While I think it’s terrific that my favorite hobby of medieval fighting is getting media attention, Knight Fight doesn’t do anything to challenge our pre-conceived notions about the Middle Ages as a primitive time filled with Conan the Barbarian knockoffs. Rather, History panders to the masses with a macho, brutal view of the Middle Ages. It’s long on manliness and short on context—and, in so doing, Knight Fight peddles a vision of the Middle Ages that The Public Medievalist has spent a lot of time and energy arguing against.

Full Disclosure: Both Paul Sturtevant and I tried out for the third judge slot, as did many other knowledgeable people.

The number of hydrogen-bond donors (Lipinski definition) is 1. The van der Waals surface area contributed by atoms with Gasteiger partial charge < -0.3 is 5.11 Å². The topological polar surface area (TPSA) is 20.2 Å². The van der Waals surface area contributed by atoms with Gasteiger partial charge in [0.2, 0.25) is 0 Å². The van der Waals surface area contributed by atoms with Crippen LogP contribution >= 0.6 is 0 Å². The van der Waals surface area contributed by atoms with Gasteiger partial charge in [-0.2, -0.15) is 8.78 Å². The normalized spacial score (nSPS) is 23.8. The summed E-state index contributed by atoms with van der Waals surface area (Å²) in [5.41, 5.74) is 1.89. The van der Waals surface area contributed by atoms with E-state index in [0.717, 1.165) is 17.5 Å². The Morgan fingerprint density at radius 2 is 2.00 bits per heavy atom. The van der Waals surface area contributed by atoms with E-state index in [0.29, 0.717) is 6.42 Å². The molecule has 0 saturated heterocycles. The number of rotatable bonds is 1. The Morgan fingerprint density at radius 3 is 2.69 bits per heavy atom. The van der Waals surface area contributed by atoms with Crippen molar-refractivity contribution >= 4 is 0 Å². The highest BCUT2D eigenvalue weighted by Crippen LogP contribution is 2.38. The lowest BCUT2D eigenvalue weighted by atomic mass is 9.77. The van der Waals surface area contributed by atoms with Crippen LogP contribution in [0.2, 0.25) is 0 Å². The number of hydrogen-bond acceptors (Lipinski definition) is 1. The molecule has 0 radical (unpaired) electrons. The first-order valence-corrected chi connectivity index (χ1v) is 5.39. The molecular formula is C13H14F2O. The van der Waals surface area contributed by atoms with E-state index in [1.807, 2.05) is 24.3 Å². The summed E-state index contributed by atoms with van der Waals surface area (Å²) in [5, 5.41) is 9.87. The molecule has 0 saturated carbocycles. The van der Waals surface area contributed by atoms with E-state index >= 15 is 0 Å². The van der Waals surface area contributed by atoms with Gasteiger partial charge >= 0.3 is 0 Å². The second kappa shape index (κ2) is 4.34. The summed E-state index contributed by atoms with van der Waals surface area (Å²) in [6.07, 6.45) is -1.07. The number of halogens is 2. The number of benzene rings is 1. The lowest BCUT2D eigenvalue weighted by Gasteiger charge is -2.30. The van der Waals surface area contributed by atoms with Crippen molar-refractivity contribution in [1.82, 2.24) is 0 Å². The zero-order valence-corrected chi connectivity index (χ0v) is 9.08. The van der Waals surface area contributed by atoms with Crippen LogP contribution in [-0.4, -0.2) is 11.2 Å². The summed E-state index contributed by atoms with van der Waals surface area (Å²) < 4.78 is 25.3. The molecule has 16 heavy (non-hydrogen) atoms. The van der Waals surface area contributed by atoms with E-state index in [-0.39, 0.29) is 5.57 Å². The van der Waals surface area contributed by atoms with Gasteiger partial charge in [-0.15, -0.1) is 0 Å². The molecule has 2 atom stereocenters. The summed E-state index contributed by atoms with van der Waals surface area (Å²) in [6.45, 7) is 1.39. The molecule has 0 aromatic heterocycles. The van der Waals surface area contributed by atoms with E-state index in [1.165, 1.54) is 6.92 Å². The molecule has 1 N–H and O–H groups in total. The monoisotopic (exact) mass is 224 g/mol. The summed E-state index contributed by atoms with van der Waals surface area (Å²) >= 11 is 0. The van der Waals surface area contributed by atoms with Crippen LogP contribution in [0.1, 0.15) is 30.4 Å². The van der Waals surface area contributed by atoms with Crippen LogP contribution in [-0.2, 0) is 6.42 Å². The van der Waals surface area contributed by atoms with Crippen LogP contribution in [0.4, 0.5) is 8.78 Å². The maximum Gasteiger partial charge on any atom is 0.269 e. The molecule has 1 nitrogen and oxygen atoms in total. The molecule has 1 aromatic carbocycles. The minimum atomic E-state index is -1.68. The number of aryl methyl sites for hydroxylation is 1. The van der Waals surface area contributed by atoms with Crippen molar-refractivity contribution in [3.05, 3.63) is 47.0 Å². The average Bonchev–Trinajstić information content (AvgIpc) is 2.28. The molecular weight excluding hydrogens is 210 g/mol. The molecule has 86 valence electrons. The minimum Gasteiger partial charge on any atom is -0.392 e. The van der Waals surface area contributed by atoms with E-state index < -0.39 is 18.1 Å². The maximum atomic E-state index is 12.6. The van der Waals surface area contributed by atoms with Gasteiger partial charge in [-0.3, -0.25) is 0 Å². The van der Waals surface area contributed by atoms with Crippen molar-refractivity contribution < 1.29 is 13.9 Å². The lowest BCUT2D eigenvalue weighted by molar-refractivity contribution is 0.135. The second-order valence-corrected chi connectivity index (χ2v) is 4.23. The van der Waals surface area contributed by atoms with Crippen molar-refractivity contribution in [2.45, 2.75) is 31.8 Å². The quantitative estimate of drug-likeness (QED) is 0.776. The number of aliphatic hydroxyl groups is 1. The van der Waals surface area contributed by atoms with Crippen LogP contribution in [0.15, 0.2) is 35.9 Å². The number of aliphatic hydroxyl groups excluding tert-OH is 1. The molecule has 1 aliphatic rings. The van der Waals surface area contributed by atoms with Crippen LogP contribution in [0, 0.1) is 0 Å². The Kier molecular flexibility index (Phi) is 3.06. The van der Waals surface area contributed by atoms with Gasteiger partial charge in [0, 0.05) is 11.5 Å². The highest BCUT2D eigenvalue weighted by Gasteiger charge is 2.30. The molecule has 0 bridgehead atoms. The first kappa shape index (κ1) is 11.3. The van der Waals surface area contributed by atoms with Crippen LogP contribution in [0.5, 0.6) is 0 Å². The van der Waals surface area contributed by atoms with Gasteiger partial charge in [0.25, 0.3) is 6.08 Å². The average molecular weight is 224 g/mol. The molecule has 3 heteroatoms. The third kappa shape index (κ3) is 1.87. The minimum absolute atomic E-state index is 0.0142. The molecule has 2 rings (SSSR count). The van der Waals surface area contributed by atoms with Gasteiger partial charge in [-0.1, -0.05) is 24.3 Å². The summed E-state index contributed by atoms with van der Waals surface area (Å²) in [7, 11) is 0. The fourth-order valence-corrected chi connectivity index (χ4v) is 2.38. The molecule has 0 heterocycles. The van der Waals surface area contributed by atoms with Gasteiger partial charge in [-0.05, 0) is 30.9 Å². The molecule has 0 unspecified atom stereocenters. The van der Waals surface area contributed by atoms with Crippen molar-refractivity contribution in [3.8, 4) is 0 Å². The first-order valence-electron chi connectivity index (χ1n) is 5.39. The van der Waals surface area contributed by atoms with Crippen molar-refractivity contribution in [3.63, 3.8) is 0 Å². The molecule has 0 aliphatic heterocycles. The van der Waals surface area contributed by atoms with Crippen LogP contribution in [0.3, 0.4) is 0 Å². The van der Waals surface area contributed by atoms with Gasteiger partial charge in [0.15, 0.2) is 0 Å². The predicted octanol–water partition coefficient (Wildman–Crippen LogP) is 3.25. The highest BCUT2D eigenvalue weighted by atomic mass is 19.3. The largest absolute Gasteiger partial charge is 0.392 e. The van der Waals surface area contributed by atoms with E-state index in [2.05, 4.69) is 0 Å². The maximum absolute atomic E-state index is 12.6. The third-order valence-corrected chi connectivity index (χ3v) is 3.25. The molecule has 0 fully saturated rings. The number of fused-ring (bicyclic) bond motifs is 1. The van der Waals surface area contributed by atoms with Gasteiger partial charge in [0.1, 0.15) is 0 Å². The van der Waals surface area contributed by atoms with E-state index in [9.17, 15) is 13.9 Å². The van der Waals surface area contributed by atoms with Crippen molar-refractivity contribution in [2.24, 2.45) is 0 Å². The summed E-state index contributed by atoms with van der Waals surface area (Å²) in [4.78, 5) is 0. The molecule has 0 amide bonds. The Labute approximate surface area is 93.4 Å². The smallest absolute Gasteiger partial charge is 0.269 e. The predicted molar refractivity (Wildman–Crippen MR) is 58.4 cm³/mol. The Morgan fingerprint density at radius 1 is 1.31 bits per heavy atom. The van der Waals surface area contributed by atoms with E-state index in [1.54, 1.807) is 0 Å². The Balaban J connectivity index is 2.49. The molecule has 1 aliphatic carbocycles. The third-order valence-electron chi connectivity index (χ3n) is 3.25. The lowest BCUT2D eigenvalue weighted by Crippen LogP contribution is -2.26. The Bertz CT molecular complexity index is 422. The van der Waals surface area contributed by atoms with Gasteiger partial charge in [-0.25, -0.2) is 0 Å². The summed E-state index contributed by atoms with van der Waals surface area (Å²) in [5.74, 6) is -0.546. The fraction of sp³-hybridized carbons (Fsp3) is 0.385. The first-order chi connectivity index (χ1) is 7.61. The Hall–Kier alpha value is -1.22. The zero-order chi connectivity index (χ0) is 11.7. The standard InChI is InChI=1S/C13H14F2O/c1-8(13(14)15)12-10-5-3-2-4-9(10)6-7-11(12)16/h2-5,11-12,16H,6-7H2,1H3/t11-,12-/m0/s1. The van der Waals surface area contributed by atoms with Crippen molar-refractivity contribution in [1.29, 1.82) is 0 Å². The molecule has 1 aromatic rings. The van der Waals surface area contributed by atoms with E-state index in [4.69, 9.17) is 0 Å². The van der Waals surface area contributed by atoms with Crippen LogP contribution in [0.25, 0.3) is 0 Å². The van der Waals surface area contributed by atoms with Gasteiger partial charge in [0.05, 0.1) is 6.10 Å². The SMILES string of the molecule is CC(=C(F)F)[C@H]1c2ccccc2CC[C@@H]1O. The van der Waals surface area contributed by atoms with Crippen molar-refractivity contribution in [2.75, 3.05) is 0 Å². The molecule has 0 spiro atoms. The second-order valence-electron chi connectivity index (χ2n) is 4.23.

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Ken Mondschein

The author Ken Mondschein

Ken Mondschein is a college professor, fencing master, Fulbright scholar, and jouster. He earned his PhD from Fordham University and is currently affiliated with UMass-Amherst. Ken's extensive publications on the history of fencing, medievalism, and timekeeping can be viewed on his website; his latest book, Game of Thrones and the Medieval Art of War, seeks to explore all of medieval history, including that of women and people of color, through the lens of the popular book series and TV show.